[Tutor] Would like some help

Howard Kao fatearthling at gmail.com
Mon Aug 15 13:32:41 CEST 2005

----Directly Quoted From the Python Cookbook----
1.3 Constructing a Dictionary Without Excessive Quoting
Credit: Brent Burley

1.3.1 Problem
You'd like to construct a dictionary without having to quote the keys. 

1.3.2 Solution
Once you get into the swing of Python, you may find yourself
constructing a lot of dictionaries. However, the standard way, also
known as a dictionary display, is just a smidgeon more cluttered than
you might like, due to the need to quote the keys. For example:

data = { 'red' : 1, 'green' : 2, 'blue' : 3 }
When the keys are identifiers, there's a cleaner way:

def makedict(**kwargs):
    return kwargs
data = makedict(red=1, green=2, blue=3)
You might also choose to forego some simplicity to gain more power.
For example:

def dodict(*args, **kwds):
    d = {}
    for k, v in args: d[k] = v
    return d
tada = dodict(*data.items(  ), yellow=2, green=4)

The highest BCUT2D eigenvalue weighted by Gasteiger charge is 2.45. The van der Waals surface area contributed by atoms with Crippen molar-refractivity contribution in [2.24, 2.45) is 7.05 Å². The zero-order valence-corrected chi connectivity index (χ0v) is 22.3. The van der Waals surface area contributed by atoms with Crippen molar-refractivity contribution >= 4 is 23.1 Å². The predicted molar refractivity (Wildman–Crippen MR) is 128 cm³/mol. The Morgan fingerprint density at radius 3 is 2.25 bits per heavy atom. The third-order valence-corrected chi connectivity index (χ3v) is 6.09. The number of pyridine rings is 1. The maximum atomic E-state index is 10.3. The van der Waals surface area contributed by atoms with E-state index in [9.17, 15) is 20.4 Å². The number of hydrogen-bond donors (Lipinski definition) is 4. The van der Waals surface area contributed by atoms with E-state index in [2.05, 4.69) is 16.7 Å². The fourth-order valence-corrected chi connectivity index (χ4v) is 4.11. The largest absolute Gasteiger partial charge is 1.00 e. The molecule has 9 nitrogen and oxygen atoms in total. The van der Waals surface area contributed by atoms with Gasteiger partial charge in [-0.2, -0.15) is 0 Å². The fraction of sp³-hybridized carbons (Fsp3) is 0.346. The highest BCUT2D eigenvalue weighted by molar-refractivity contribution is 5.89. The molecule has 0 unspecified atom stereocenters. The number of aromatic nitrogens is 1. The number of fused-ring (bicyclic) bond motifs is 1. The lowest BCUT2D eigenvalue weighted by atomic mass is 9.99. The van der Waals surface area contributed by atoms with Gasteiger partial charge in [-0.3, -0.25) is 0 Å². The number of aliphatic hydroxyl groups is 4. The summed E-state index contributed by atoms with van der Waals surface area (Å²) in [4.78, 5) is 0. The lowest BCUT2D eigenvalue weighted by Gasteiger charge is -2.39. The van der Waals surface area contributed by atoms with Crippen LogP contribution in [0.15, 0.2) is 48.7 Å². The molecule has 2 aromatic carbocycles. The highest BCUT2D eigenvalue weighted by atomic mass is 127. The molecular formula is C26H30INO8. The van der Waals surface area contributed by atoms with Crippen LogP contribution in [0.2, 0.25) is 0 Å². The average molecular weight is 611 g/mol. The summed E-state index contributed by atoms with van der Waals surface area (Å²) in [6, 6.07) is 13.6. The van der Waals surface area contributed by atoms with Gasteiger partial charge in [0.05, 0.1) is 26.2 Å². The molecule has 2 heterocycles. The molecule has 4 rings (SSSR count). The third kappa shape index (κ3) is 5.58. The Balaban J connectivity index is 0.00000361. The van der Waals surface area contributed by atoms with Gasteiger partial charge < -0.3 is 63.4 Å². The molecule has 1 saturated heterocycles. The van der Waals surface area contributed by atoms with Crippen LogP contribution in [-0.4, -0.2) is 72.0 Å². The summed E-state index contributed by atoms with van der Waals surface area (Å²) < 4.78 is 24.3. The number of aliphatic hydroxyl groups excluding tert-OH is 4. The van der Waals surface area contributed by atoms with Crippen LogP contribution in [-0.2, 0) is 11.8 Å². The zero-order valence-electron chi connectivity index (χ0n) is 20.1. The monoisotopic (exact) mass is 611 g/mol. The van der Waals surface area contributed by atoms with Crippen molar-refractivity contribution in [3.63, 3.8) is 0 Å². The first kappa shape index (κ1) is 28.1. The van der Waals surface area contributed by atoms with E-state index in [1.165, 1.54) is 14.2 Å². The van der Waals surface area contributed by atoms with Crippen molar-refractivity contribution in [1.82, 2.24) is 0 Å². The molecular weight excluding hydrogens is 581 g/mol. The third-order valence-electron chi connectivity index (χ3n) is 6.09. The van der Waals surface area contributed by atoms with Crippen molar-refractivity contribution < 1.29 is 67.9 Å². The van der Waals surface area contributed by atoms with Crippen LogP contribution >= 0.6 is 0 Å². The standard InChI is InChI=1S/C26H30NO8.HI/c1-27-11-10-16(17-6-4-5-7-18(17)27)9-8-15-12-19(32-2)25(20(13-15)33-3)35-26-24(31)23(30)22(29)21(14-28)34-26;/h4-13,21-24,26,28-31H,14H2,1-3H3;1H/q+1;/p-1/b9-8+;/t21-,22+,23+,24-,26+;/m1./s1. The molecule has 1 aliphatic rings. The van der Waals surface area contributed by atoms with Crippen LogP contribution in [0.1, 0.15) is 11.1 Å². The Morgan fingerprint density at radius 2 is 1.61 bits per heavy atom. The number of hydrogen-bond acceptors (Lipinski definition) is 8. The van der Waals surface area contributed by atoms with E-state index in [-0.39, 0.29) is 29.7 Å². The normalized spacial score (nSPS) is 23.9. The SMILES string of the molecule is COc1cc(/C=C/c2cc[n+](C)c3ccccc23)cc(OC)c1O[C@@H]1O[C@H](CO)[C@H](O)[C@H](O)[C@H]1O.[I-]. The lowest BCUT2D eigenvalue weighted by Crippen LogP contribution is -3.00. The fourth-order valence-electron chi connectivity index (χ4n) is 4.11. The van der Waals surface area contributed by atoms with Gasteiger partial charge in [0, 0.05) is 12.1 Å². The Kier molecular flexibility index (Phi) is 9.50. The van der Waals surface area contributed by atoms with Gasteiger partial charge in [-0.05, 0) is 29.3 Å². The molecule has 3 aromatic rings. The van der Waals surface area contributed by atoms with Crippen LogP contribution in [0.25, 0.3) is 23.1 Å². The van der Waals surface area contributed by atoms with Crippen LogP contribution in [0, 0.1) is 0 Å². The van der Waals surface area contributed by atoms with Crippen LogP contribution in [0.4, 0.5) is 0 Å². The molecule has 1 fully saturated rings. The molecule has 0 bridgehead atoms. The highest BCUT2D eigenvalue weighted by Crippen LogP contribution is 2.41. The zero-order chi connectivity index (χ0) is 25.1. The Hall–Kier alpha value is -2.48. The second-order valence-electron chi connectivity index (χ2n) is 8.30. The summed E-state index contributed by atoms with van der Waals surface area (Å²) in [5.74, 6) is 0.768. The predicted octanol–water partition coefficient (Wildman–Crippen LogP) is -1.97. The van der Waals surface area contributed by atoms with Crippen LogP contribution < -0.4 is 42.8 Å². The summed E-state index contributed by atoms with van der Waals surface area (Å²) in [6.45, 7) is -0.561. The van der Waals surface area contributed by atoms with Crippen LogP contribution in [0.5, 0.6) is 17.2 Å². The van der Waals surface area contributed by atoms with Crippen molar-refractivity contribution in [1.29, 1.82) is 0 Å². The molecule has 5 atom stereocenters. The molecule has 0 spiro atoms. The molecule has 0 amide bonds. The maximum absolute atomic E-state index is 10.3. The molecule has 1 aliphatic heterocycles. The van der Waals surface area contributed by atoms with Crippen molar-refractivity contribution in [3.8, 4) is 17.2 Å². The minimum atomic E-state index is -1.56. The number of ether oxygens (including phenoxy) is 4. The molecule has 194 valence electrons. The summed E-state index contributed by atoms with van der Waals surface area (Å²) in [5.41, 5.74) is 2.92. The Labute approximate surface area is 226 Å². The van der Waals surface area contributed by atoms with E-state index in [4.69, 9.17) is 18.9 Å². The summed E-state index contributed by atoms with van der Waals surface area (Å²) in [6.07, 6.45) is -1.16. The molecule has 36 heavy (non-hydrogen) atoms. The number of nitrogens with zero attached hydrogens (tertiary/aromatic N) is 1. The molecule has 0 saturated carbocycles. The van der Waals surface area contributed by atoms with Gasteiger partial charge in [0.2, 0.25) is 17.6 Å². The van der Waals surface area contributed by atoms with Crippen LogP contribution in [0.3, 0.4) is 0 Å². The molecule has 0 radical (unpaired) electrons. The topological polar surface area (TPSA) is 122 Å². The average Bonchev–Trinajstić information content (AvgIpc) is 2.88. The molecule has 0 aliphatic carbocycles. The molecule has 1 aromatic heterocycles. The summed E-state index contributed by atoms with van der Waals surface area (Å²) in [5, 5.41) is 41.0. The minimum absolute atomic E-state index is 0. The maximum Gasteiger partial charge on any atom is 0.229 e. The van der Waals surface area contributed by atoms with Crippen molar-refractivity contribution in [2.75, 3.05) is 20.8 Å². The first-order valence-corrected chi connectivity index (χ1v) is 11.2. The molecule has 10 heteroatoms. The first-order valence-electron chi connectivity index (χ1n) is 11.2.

----End Quote----

Hi guys, 
Above is a direct cut & paste from the book (hope I am not violating
any thing...).  I've read the Python docs and can understand the first
def example ok, I suppose.  However I would like some detailed
explaination about the second example, the dodict one.  How exactly
does it work?  It just puzzles me why this would be more powerful or
better, even though I can understand and agree that re-writting
programs makes good practice.  In fact that's what I am looking for
from reading this book.  Just hope someone can walk me through this
simple code.  Thanks for the help.

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